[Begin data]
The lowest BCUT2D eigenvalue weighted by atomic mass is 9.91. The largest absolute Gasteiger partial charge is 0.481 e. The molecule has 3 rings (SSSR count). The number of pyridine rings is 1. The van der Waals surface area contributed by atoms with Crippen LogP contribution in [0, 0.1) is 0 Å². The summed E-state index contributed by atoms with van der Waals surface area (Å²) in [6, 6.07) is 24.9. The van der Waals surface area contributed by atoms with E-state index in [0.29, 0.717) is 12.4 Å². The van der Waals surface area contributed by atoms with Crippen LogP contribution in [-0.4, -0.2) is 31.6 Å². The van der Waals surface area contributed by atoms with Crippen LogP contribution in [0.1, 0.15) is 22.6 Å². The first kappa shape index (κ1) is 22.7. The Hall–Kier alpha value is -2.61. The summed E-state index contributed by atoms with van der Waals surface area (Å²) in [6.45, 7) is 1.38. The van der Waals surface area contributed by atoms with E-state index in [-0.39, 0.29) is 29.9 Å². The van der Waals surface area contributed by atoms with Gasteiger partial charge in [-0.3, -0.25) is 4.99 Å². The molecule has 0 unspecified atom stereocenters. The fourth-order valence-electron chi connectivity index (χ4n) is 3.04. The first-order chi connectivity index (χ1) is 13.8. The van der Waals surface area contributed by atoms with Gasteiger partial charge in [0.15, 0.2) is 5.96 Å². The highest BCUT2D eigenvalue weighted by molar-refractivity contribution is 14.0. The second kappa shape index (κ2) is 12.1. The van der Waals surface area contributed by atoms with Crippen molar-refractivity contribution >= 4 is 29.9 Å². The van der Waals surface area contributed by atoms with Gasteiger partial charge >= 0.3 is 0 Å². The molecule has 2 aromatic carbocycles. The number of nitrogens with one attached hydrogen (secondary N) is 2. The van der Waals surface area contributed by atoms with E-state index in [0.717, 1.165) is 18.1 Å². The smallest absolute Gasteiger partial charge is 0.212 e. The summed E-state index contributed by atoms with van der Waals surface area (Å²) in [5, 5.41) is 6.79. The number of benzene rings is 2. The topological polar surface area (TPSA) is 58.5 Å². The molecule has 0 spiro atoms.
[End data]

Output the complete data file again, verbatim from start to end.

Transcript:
The lowest BCUT2D eigenvalue weighted by atomic mass is 9.91. The largest absolute Gasteiger partial charge is 0.481 e. The molecule has 3 rings (SSSR count). The number of pyridine rings is 1. The van der Waals surface area contributed by atoms with Crippen LogP contribution in [0, 0.1) is 0 Å². The summed E-state index contributed by atoms with van der Waals surface area (Å²) in [6, 6.07) is 24.9. The van der Waals surface area contributed by atoms with E-state index in [0.29, 0.717) is 12.4 Å². The van der Waals surface area contributed by atoms with Crippen LogP contribution in [-0.4, -0.2) is 31.6 Å². The van der Waals surface area contributed by atoms with Crippen LogP contribution in [0.1, 0.15) is 22.6 Å². The first kappa shape index (κ1) is 22.7. The Hall–Kier alpha value is -2.61. The summed E-state index contributed by atoms with van der Waals surface area (Å²) in [6.45, 7) is 1.38. The van der Waals surface area contributed by atoms with E-state index in [-0.39, 0.29) is 29.9 Å². The van der Waals surface area contributed by atoms with Gasteiger partial charge in [-0.3, -0.25) is 4.99 Å². The molecule has 0 unspecified atom stereocenters. The fourth-order valence-electron chi connectivity index (χ4n) is 3.04. The first-order chi connectivity index (χ1) is 13.8. The van der Waals surface area contributed by atoms with Gasteiger partial charge in [0.15, 0.2) is 5.96 Å². The highest BCUT2D eigenvalue weighted by molar-refractivity contribution is 14.0. The second kappa shape index (κ2) is 12.1. The van der Waals surface area contributed by atoms with Crippen molar-refractivity contribution >= 4 is 29.9 Å². The van der Waals surface area contributed by atoms with Gasteiger partial charge >= 0.3 is 0 Å². The molecule has 2 aromatic carbocycles. The number of nitrogens with one attached hydrogen (secondary N) is 2. The van der Waals surface area contributed by atoms with E-state index in [0.717, 1.165) is 18.1 Å². The smallest absolute Gasteiger partial charge is 0.212 e. The summed E-state index contributed by atoms with van der Waals surface area (Å²) in [5, 5.41) is 6.79. The number of benzene rings is 2. The topological polar surface area (TPSA) is 58.5 Å². The molecule has 0 spiro atoms.